ETFs are important because they are very easy for both ordinary investors and institutions to use. Pensions funds and other institutional investors don’t want the headache and challenges that come with trying to store and secure Bitcoin. For that matter, neither does your grandma.
Both ordinary investors and institutions are looking for an easy way to purchase and hold Bitcoin. ETFs offer that ease-of-use. ETFs are also an easy way to invest tax-advantaged retirement funds in Bitcoin.
Unfortunately, the SEC has so far rejected two Bitcoin ETF proposals, citing inadequate markets. The SEC is concerned that the markets on which Bitcoin trades are largely unregulated, which could allow manipulation of Bitcoin prices in a way that would be harmful to mainstream investors.
The good news is that the Commodities and Futures Trading Commission (CFTC) is a bit more optimistic about Bitcoin. They recently gave permission to a company called LedgerX to offer Bitcoin futures. This is doubly good, because the SEC hinted that they may reconsider their decision on a Bitcoin ETF in the event that regulated futures markets are developed.
The Bitcoin Investment Trust, whose shares trade under the GBTC ticker, also provides a way for investors to hold Bitcoin in their retirement account. While GBTC does not offer the same advantages as an ETF, or the same appeal to institutional investors, it is an early inroad into the traditional financial system.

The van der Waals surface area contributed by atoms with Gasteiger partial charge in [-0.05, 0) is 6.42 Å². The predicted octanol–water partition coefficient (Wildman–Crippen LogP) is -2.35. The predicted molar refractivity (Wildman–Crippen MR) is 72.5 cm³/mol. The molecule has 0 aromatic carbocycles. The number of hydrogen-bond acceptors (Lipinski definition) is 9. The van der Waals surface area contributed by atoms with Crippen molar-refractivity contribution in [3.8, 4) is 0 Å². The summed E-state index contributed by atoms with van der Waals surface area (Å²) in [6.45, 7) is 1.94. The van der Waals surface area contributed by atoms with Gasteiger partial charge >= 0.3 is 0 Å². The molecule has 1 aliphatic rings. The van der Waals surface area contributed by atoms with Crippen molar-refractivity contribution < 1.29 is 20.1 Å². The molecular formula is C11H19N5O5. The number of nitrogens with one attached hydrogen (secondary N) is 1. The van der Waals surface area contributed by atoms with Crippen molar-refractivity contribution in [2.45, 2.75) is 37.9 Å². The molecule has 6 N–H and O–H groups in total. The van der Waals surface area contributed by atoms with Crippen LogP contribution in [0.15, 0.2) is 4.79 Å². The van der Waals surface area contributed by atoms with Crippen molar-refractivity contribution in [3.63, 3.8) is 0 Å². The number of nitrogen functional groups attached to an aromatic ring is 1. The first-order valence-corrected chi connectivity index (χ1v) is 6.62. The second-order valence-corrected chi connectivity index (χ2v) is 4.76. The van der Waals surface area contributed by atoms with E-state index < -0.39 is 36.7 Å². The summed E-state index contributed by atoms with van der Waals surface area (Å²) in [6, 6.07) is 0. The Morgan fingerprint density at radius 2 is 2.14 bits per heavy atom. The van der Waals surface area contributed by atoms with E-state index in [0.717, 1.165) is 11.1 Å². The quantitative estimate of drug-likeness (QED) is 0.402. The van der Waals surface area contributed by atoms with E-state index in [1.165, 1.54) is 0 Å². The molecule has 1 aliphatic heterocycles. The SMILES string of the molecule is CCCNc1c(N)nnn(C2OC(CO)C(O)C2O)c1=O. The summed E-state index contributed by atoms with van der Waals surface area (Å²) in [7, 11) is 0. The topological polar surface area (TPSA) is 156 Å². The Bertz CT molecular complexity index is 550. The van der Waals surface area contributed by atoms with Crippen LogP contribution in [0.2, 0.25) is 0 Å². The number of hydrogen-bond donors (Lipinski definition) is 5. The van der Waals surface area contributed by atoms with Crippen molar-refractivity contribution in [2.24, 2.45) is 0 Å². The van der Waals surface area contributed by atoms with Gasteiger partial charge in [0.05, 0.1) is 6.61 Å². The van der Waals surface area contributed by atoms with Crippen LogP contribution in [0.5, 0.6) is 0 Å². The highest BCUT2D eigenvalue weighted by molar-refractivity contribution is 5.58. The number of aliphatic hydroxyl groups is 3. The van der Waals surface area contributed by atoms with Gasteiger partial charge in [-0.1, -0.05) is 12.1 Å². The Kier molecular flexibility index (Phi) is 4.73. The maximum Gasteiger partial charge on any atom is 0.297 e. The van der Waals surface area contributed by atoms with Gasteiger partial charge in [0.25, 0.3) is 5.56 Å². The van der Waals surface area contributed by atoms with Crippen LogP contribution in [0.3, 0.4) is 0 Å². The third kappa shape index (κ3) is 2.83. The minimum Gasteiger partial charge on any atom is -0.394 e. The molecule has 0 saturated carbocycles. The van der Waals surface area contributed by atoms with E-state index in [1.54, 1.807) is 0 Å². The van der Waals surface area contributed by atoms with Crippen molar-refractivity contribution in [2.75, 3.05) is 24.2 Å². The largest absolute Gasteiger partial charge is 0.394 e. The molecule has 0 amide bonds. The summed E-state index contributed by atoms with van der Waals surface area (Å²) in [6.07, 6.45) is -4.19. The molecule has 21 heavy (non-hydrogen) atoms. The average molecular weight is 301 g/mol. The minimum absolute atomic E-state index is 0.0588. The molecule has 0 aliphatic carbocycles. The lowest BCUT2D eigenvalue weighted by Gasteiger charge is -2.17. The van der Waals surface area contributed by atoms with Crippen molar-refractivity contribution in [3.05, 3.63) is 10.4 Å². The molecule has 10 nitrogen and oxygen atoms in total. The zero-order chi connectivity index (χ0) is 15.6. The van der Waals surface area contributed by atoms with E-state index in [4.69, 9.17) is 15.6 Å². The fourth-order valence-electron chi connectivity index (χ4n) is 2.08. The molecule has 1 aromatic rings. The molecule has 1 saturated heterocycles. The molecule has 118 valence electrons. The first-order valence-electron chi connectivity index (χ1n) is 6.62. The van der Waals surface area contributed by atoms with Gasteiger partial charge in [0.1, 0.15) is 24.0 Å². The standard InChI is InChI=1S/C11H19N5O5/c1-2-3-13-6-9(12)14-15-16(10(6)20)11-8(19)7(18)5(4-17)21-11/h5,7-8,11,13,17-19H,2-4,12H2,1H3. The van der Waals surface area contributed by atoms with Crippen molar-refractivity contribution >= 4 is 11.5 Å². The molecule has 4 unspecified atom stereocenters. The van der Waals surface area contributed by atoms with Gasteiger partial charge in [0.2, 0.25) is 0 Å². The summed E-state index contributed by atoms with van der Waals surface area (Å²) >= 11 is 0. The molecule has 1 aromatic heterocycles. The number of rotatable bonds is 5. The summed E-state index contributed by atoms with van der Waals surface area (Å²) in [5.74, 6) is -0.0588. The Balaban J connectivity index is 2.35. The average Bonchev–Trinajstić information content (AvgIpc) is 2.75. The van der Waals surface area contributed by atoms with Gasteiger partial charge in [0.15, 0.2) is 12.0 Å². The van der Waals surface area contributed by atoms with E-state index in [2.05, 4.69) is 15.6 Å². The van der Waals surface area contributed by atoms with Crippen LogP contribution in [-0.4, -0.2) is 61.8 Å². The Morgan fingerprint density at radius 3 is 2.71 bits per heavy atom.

Many digital currency exchanges have been under fire lately because of their inability to handle the huge volume of orders being generated as a result of this bull market. GDAX, Kraken, Poloniex, and others have all been blamed for poor (or nonexistent) order execution, heavy lag, connectivity problems, and poor customer service.
To be fair, none of them had any reason to believe that digital currency adoption would come so quickly. Nobody foresaw the present market mania. Still, it seems reasonable that a digital currency exchange that really believed in the future of digital money would have built considerable over-capacity.
Bitcoin and other digital currencies desperately need reliable and fast exchanges. Until cryptocurrency exchanges are as good as mainstream stock exchanges and brokerages, the adoption of digital currency is going to be stymied.
However, all of these exchanges have pointed out that they are increasing their capacity and ramping up their operations as quickly as possible. They also have plenty of money, as fees from their incredibly high trade volumes should easily finance new systems.
Finally, Blockchain is everywhere. It’s almost impossible to read industry news without hearing something about a new Blockchain-based system that is being tested or piloted somewhere. Recently there has been news about Blockchain in medicine, Blockchain in the food supply chain, and Blockchain in government.
Blockchain technology has the potential to disrupt a great many industries and become a game-changer worldwide. Every time a new Blockchain initiative is successful, people are reminded of the original Blockchain application: Bitcoin.